The Anatomy of a SteelMaster Building

sketch of the wall, eave, roof, and peak of an a-model arch

The Anatomy of an A-Model Quonset Hut

What makes a SteelMaster Quonset Hut one of the strongest buildings in the world? Here at SteelMaster, we re-imagined the arch and combined it with commercial grade steel to increase durability and quality.

Several different types of panels on our arches overlap to give it that smooth, continuous curve all while maintaining its classic look.

Let’s start with the peak of the arch, the highest portion of the structure. There are two types of panels to choose from, each with a slightly different peak. Type I panels have a wider curve at the peak, while Type II panels are a little smaller and have a steeper arch.

Bolted to the peak of the arch is the roof. While traditional styled buildings are subject to roof collapse, our arches are designed to evenly distribute pressure from heavy snow loads or strong winds. According to the National Oceanic and Atmospheric Administration (NOAA), snow on the ground weighs roughly 33lbs per square foot. Typically, traditional buildings can handle about 20lbs per square foot of snow and it is recommended to remove anything on the roof exceeding 18 inches.

This is not the case for our Quonset Hut buildings. We follow the snow load provisions that the ASCE 7-95 and IBC require, as well as any area-specific codes in order to sustain the heavy weight. The two most important factors to consider when designing a building in a snowy area are the slope and pitch of the roof. Our X-Model’s 4:12 pitched roof makes it much easier for the snow to slide off on its own.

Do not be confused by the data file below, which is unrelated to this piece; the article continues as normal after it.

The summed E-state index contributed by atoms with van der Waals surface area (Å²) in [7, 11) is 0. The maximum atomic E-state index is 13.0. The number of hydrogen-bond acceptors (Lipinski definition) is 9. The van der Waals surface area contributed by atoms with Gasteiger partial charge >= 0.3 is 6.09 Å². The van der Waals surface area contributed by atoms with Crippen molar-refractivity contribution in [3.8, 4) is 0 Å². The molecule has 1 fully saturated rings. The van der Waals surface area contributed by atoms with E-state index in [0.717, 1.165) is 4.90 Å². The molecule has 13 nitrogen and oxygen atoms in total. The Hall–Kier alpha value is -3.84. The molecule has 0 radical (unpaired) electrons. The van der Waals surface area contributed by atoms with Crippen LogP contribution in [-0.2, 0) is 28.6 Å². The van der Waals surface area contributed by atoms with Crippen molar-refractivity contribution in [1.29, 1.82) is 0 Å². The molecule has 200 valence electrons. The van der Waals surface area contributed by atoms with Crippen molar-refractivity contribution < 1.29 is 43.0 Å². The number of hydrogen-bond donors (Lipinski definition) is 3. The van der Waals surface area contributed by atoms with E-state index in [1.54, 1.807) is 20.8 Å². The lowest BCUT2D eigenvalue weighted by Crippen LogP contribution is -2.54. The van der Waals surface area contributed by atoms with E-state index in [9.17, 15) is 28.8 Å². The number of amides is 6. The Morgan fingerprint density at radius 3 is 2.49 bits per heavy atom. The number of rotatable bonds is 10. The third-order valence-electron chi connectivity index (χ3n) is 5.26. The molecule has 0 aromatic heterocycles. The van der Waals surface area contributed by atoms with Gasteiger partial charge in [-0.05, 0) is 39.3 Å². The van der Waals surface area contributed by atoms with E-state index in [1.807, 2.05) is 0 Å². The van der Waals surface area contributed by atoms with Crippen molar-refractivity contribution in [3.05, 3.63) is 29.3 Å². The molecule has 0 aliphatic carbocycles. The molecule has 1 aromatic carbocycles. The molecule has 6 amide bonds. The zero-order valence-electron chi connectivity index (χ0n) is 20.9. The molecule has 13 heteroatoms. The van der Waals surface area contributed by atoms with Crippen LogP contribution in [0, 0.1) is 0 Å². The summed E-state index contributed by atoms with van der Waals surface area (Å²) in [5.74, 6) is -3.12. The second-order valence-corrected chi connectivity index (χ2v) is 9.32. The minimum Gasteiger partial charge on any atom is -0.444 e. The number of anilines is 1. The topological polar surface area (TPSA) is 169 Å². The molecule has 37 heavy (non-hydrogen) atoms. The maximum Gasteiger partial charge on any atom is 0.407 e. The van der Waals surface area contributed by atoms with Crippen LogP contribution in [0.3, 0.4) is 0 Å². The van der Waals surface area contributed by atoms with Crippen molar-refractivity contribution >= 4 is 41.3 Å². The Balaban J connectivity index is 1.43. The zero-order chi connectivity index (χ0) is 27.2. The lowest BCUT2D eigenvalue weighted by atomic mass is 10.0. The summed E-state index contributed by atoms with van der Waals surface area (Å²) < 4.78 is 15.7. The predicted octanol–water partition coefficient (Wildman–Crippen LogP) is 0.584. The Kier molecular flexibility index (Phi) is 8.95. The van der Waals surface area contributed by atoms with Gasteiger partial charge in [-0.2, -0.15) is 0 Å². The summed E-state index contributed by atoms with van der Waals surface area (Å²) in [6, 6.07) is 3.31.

The roof overlaps with the eave, which is designed to throw water away from the wall. If a side service door is desired, often times the eaves and the wall panels of two adjacent arches are replaced with the door.

Lastly, the eave panel is attached to the wall panel. Objects can easily penetrate the walls of traditional buildings during strong winds. However, when the same objects come in contact with a SteelMaster building, the object usually only makes a small dent. We tested the projectile penetration of our structures in strict accordance to FEMA 320/361 and ICC-500 by hurling a 15 pound 2” x 4” at 100 mph towards the steel wall. This was to simulate the winds in a powerful storm, and the building sustained minimal damage.

Each model has a unique combination of these components. A-Model Quonset Huts are designed with straight wall panels, curved eave panels, a straight roof panel and a curved peak panel.

The Q-Model Quonset Huts are a semi-circle, where the wall panels, eave panels, roof panels and peak panels are all curved to the same radius.

S-Models have straight wall panels, sharply curved eave panels, and slightly curved roof panels.

X-Model Quonset Huts are similar to the A-Model, but instead of having vertical wall panels, the X-Model’s wall panels are slanted.

Each of our buildings can be customized with anything from endwalls to light fixtures and the uses are virtually limitless.

Contact us today to get started on your perfect steel building!

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